Friday, June 13, 2014
Voters still doubt the problems with Obamacare will be fixed in the near future but also remain closely divided over how the new health care law will influence their vote in the November congressional election.
A new Rasmussen Reports national telephone survey finds that 63% of Likely U.S. Voters think it is unlikely that most of the current problems with the health care law will be fixed within the next year. This finding has inched up from 59% in December after the troubled rollout of the law and 60% in February. Thirty-five percent (35%) believe the law is likely to be fixed by then. These findings include 12% who say most of the law’s problems are Very Likely to be fixed within a year and 35% who say it’s Not At All Likely. (To see survey question wording, click here.)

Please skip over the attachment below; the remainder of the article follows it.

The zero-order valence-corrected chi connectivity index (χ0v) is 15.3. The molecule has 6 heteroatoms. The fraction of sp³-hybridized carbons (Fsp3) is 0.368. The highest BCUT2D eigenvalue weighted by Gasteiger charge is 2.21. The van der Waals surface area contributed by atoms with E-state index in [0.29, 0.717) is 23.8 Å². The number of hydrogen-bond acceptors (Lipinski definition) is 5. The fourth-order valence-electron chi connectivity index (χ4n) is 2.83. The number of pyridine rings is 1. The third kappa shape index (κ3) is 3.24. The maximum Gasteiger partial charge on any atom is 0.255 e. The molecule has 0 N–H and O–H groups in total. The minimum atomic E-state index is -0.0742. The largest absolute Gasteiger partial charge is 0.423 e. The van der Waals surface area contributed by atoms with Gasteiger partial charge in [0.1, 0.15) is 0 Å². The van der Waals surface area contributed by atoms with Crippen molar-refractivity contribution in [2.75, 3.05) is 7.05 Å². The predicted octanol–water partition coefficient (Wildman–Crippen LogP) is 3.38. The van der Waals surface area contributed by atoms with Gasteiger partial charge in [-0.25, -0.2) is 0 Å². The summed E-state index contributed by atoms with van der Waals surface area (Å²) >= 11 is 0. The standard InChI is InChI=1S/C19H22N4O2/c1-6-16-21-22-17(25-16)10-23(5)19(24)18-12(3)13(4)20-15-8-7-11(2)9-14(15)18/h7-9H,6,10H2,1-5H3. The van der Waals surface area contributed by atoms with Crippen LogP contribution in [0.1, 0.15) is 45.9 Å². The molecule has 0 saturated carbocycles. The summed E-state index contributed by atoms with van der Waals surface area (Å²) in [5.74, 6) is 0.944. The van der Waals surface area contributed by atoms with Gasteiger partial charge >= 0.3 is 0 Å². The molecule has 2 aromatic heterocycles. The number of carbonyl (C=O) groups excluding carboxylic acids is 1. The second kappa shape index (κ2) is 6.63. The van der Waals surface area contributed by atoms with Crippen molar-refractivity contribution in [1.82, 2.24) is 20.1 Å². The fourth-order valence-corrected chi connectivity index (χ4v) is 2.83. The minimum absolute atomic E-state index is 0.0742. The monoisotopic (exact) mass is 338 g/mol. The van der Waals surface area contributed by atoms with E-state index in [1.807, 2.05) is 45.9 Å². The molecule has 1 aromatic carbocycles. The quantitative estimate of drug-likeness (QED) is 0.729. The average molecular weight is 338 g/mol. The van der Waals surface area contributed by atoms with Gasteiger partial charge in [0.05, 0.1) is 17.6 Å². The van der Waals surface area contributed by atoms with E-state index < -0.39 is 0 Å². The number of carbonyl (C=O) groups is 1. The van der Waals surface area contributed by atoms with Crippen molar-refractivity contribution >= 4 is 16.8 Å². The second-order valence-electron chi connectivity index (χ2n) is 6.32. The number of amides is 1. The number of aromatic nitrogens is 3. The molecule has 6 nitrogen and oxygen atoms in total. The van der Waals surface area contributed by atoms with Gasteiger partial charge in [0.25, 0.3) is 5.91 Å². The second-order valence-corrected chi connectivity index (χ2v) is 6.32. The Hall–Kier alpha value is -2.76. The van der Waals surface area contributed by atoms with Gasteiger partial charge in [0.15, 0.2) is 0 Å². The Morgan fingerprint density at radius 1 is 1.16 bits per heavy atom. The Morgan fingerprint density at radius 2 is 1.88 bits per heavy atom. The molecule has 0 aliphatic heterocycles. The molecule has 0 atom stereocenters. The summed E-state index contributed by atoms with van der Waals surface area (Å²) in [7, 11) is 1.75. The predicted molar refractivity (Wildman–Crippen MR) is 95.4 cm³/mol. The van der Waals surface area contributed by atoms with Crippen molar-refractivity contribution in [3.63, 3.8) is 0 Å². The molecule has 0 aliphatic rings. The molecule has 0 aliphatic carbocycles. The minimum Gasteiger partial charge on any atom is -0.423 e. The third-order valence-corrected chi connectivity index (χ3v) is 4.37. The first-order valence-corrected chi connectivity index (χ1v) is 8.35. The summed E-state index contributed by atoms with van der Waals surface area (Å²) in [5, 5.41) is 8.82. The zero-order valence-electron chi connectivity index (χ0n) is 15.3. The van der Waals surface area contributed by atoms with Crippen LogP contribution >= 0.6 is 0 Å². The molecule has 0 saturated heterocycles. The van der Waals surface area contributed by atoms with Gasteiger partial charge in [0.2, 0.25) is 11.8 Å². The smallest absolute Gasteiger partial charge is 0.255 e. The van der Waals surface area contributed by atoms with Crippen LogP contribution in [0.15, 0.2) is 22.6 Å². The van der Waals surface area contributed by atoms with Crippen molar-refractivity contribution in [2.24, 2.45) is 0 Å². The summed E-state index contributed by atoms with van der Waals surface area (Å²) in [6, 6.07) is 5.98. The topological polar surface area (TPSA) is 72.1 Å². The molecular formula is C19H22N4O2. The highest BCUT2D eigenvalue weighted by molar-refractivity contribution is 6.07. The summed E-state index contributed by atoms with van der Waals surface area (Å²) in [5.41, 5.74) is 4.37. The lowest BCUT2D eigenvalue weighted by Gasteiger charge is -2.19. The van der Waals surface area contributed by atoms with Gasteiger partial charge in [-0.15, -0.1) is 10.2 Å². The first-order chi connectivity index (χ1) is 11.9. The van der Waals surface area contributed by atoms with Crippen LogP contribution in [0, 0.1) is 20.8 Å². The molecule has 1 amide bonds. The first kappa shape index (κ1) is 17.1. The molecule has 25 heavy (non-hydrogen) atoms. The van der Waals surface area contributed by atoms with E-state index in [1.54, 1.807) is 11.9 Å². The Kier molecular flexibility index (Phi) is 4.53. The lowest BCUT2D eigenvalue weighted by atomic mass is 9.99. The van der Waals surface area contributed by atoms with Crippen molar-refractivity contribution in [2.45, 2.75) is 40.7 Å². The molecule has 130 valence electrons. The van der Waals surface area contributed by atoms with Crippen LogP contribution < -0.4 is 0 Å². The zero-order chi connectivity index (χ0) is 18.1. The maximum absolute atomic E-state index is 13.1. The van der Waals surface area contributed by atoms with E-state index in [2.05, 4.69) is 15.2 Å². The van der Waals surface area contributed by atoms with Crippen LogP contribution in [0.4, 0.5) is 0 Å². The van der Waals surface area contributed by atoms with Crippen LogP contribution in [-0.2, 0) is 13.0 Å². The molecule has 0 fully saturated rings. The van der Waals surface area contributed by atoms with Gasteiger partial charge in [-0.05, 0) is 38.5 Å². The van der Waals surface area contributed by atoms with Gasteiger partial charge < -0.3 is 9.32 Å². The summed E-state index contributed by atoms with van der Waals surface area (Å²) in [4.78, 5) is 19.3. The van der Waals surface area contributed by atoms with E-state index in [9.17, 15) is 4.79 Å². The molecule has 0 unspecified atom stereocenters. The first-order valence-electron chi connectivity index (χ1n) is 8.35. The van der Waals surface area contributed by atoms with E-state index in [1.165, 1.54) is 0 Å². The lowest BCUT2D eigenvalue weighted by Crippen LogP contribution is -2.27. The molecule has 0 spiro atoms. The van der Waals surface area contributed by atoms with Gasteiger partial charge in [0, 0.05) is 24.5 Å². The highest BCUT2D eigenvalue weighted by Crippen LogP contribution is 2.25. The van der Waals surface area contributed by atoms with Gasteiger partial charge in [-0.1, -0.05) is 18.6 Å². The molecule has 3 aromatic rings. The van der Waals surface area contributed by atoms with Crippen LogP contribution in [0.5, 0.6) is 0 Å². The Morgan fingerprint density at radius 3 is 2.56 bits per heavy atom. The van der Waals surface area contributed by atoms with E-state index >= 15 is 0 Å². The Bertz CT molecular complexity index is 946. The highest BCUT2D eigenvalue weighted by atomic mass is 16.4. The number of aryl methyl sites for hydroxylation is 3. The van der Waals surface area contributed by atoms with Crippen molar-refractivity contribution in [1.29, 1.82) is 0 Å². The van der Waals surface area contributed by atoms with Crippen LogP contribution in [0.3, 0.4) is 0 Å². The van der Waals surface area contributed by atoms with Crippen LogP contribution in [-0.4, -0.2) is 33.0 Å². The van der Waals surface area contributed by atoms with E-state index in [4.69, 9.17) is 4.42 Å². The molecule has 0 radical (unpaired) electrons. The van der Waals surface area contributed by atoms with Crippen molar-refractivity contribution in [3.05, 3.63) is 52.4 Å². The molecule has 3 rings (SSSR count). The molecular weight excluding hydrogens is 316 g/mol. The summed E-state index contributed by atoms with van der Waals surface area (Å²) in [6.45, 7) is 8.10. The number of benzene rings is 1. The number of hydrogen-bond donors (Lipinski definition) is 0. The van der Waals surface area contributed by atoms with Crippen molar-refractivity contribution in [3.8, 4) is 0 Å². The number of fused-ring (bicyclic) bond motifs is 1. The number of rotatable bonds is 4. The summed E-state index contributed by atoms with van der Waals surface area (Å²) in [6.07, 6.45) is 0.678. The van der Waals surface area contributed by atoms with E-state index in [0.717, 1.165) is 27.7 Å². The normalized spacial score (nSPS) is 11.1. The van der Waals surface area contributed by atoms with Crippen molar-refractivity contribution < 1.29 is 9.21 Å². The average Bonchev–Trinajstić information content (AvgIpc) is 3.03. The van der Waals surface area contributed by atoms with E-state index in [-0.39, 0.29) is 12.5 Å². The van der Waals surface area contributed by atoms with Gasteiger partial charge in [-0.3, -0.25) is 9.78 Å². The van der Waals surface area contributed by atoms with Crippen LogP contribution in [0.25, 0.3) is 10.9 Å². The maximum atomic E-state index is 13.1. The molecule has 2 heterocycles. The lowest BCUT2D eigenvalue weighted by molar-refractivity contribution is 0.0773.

The survey of 1,000 Likely Voters was conducted on June 8-9, 2014 by Rasmussen Reports. The margin of sampling error is +/- 3 percentage points with a 95% level of confidence. Field work for all Rasmussen Reports surveys is conducted by Pulse Opinion Research, LLC. See methodology.Rasmussen subscribers can log in to read the rest of this article.
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